THURSDAY, May 31 (HealthDay News) -- People with type 2 diabetes
taking Actos (pioglitazone) to control blood sugar may put
themselves at risk for bladder cancer, according to a new Canadian
Although the absolute risk of anyone developing bladder cancer
remains very low, taking the Actos pill for two years can double
the risk, the researchers said.
"We believe physicians, patients and regulatory agencies should
be aware of this association when assessing the overall risks and
benefits of this therapy," said lead researcher Laurent Azoulay,
from the Center for Clinical Epidemiology at the Lady Davis
Institute at Jewish General Hospital in Montreal.
"The association between the use of pioglitazone and bladder
cancer is controversial, with several studies reporting conflicting
results, from modest increased risks to no association," said
Azoulay, who also is an assistant professor in the oncology
department at McGill University in Montreal.
The report was published online May 31 in the journal
This is not the first time the drug has been linked to bladder
cancer. In 2011, the U.S. Food and Drug Administration required the
drug maker, Takeda Pharmaceuticals North America, to add a warning
of the risk of bladder cancer to the drug's label.
Actos's sister drug, Avandia (rosiglitazone), has been linked to
increased heart risks. Both drugs are in a class of drugs called
thiazolidinediones that help control blood sugar levels in patients
with type 2 diabetes. Avandia was not associated with an increased
risk of bladder cancer in this study.
For this study, Azoulay's team collected data on nearly 116,000
people treated for diabetes from 1988 to 2009 and listed in the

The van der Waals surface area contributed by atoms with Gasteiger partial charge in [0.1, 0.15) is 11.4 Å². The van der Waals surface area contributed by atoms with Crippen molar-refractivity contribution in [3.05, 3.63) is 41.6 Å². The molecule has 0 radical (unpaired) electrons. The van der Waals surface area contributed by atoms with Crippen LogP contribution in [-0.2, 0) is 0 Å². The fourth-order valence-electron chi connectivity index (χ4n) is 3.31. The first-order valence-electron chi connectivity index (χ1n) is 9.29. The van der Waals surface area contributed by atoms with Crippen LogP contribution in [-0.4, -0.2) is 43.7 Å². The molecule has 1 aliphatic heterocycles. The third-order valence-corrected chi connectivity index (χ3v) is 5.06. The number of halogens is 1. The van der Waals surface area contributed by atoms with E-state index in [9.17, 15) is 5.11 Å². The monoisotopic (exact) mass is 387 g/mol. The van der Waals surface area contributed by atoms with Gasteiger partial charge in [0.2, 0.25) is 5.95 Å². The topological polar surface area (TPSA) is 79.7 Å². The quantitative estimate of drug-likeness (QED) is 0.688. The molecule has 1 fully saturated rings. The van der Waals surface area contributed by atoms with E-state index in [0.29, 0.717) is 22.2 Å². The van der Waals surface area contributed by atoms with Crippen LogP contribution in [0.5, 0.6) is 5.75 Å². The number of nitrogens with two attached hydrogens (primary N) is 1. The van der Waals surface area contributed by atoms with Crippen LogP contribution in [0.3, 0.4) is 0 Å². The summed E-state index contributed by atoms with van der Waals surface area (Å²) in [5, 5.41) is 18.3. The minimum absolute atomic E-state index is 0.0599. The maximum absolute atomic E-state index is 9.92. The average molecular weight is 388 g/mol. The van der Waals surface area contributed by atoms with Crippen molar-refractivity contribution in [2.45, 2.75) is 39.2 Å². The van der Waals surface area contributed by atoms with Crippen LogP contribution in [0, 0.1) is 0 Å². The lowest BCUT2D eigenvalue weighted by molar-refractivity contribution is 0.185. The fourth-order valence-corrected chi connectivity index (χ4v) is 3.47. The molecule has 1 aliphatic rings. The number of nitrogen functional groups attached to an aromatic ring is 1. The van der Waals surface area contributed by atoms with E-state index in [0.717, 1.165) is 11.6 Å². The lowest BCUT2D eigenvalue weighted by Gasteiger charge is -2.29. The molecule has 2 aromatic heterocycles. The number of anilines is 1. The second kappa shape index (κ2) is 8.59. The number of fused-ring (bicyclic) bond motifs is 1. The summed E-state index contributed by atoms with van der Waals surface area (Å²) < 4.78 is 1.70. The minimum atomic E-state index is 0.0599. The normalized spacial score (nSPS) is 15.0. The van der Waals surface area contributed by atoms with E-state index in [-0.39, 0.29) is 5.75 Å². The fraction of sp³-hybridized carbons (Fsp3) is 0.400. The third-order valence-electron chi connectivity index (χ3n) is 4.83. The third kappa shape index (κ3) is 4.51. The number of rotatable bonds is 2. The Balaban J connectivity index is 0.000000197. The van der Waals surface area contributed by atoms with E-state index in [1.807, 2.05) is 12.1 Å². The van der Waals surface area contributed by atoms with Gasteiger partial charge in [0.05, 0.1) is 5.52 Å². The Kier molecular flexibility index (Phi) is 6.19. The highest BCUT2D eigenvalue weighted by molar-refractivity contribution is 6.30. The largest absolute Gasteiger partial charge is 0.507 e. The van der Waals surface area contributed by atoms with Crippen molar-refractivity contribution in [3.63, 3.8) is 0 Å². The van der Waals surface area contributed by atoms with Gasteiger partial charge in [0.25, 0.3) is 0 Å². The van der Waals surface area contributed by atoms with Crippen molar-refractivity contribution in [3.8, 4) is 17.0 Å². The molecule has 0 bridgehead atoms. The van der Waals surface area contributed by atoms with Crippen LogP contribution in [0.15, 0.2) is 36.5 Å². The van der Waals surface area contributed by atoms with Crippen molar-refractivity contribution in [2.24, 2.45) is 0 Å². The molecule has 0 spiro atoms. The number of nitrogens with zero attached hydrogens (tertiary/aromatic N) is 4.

General Practice Research Database, which contains records from
more than 600 medical offices in the United Kingdom.
During almost five years of follow-up, 470 patients were
diagnosed with bladder cancer. Among patients who had taken Actos,
the researchers found an 83 percent increase in the relative risk
for bladder cancer.
But they said the absolute risk was low -- 89 cases among
100,000 people who had taken the drug at any time during the five
years of follow-up. In the general U.K. population, the rate of
bladder cancer among those 65 and older is 73 cases per
The researchers also found that the risk increased as cumulative
dosage increased. For those who had taken Actos for two years or
longer -- consuming 28,000 milligrams or more in total -- the
relative risk of bladder cancer was increased 88 percent to 137
cases per 100,000 patients.
Weighing the risks and benefits, doctors who treat patients
disagree about the continued use of Actos.
Dr. Spyros Mezitis, an endocrinologist at Lenox Hill Hospital in
New York City, said "we need to be more careful with the use of
The whole class of these drugs has come under fire, he said. "If
there are more studies like this, we will not be using this
medication," he added.
Mezitis said he starts new type 2 diabetes patients on other
drugs such as metformin to control blood sugar, rather than Actos.
Because it's a generic drug, metformin also is less expensive than
Mezitis also thinks more patients with type 2 diabetes will get
insulin earlier instead of using drugs like Actos.
"We have to tailor treatment to each patient, and there are
other ways of controlling blood sugar," he said.
Another expert, Dr. Joel Zonszein, a professor of clinical
medicine at Albert Einstein College of Medicine and an
endocrinologist at the Clinical Diabetes Center at Montefiore
Medical Center in New York City, said he thinks the study is weak,
and the risk of bladder cancer is small.
"There is an important role for these medications," he said. "I
am probably one of the last doctors who is still supporting the use
of these medications."
Zonszein said he starts patients on Actos in combination with
other drugs such as metformin to aggressively lower blood sugar.
Patients, however, need to know the risks, he said.
For more information on diabetes, visit the
U.S. National Library of Medicine.